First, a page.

Filing a Complaint
To begin pursuing compensation, a workplace discrimination victim must file a formal complaint with the EEOC, which is the federal organization that enforces anti-discrimination laws. The complaint must be properly filed within 300 days of a specific incident of discrimination or recognition of the discrimination (when there are multiple incidents). It must comply with EEOC guidelines and processes. Although you do not need an attorney to represent you, experienced counsel can help ensure you complete this process correctly and in a timely manner.
There are also state organizations that handle discrimination claims. They have strict time limits and filing requirements. In Michigan, the agency that investigates these claims is the Michigan Department of Civil Rights (MDCR). Employees have only 180 days to file a complaint with the MDCR, so it is important not to wait to act.
The EEOC and appropriate state organizations will investigate if a claimant’s case is actionable or if there might be a solution at the employer level. Sometimes the EEOC will file a civil lawsuit on behalf of the claimant; other times, it will issue a right-to-sue letter, permitting them to pursue a lawsuit on their own.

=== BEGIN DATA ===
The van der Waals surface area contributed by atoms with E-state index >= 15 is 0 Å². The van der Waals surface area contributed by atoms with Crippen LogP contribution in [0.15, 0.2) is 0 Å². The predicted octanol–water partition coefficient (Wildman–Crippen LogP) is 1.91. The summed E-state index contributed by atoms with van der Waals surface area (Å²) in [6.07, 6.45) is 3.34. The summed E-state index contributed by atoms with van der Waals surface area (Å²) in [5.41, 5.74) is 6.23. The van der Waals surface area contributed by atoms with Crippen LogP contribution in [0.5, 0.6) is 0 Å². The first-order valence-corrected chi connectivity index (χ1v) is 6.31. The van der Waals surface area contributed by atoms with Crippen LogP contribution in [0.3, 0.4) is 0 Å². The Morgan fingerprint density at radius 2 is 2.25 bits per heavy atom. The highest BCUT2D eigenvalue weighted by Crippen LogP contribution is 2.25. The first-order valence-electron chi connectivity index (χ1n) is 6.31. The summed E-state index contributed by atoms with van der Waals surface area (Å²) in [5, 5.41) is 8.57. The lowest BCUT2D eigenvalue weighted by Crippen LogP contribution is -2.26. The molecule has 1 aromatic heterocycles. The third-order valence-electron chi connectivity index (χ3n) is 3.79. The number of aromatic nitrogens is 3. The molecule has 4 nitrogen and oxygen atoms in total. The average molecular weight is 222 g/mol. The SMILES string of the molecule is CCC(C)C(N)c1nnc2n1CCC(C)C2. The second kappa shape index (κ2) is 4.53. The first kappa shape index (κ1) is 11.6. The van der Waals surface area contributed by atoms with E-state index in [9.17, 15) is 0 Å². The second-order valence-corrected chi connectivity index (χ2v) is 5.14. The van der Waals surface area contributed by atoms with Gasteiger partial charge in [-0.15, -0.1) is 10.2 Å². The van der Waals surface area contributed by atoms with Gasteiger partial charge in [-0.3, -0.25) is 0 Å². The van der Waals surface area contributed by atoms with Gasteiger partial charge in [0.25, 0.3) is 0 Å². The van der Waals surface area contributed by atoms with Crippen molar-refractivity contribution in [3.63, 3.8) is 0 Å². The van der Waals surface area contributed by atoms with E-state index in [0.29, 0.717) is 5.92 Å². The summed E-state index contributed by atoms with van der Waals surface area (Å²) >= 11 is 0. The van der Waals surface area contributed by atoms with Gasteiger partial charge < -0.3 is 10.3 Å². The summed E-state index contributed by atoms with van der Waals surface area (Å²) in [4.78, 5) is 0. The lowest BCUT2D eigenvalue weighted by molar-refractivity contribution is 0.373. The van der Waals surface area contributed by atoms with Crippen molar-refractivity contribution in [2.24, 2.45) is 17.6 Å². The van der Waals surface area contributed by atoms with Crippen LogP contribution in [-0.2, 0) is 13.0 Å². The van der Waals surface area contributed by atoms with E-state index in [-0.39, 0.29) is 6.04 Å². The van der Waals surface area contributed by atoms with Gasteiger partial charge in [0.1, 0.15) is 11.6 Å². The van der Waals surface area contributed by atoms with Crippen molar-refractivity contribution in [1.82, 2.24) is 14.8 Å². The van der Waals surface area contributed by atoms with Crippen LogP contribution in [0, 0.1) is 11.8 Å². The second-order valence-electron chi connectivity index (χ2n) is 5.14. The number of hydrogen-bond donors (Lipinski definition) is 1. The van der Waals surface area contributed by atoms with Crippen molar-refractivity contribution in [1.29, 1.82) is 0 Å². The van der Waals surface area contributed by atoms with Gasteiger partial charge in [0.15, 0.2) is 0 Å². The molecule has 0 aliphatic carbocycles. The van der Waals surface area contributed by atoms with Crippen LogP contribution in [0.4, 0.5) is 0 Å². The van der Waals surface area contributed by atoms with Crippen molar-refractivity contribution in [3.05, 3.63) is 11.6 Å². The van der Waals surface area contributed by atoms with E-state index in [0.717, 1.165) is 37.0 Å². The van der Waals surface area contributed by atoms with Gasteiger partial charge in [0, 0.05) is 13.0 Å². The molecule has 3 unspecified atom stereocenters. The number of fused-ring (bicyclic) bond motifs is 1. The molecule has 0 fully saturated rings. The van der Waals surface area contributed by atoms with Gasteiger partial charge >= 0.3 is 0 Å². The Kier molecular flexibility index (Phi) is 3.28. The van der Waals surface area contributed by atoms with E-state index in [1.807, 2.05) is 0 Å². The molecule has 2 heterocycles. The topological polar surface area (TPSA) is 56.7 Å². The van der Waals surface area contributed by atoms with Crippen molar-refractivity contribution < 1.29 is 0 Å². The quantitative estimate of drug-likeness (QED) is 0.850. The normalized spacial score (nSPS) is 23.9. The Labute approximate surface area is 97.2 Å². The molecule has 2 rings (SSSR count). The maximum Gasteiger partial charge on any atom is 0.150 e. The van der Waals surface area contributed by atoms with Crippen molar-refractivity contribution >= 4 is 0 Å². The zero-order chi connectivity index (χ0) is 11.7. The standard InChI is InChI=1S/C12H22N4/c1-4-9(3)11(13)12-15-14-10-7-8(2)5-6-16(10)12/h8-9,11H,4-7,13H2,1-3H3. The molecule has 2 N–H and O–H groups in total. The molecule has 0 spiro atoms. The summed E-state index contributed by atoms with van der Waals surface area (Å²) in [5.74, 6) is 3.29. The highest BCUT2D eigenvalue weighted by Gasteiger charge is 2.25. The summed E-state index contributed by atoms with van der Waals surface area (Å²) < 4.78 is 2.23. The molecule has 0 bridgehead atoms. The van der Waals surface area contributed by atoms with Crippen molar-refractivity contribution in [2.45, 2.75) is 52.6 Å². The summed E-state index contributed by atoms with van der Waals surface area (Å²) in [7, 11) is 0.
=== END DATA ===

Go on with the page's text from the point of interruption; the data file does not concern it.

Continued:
Settlement for Permanente advice nurses over unpaid “off-the-clock” work
We Represent Both Employees and Employers, a Testament to Our Skills
Sommers Schwartz’s employment lawyers routinely represent employees in claims of unlawful discrimination and retaliation. We also routinely counsel employers on discipline and termination decisions and represent them in court and administrative proceedings (before the Equal Employment Opportunity Commission and other state and federal agencies).
We understand the intricacies of employment law and discrimination cases from both sides of the aisle. We regularly represent both employees and employers, a testament to our broad base of knowledge and ability.